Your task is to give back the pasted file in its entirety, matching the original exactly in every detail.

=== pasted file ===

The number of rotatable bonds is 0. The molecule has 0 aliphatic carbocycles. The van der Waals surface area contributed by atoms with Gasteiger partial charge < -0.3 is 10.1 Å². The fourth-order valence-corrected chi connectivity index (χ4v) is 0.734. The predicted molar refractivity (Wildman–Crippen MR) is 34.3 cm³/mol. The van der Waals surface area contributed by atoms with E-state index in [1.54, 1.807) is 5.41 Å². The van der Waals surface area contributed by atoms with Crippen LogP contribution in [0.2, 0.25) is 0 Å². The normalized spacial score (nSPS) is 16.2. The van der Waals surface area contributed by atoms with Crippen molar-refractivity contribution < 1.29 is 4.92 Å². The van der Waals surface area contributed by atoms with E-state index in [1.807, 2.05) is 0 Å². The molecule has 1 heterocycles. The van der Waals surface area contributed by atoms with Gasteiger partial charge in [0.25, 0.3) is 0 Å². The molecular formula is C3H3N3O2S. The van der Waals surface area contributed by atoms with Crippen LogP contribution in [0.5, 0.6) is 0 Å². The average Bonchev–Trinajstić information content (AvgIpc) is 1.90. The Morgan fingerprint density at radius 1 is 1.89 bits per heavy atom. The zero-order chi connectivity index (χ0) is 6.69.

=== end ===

The number of rotatable bonds is 0. The molecule has 0 aliphatic carbocycles. The van der Waals surface area contributed by atoms with Gasteiger partial charge < -0.3 is 10.1 Å². The fourth-order valence-corrected chi connectivity index (χ4v) is 0.734. The predicted molar refractivity (Wildman–Crippen MR) is 34.3 cm³/mol. The van der Waals surface area contributed by atoms with E-state index in [1.54, 1.807) is 5.41 Å². The van der Waals surface area contributed by atoms with Crippen LogP contribution in [0.2, 0.25) is 0 Å². The normalized spacial score (nSPS) is 16.2. The van der Waals surface area contributed by atoms with Crippen molar-refractivity contribution < 1.29 is 4.92 Å². The van der Waals surface area contributed by atoms with E-state index in [1.807, 2.05) is 0 Å². The molecule has 1 heterocycles. The van der Waals surface area contributed by atoms with Gasteiger partial charge in [0.25, 0.3) is 0 Å². The molecular formula is C3H3N3O2S. The van der Waals surface area contributed by atoms with Crippen LogP contribution in [0.5, 0.6) is 0 Å². The average Bonchev–Trinajstić information content (AvgIpc) is 1.90. The Morgan fingerprint density at radius 1 is 1.89 bits per heavy atom. The zero-order chi connectivity index (χ0) is 6.69.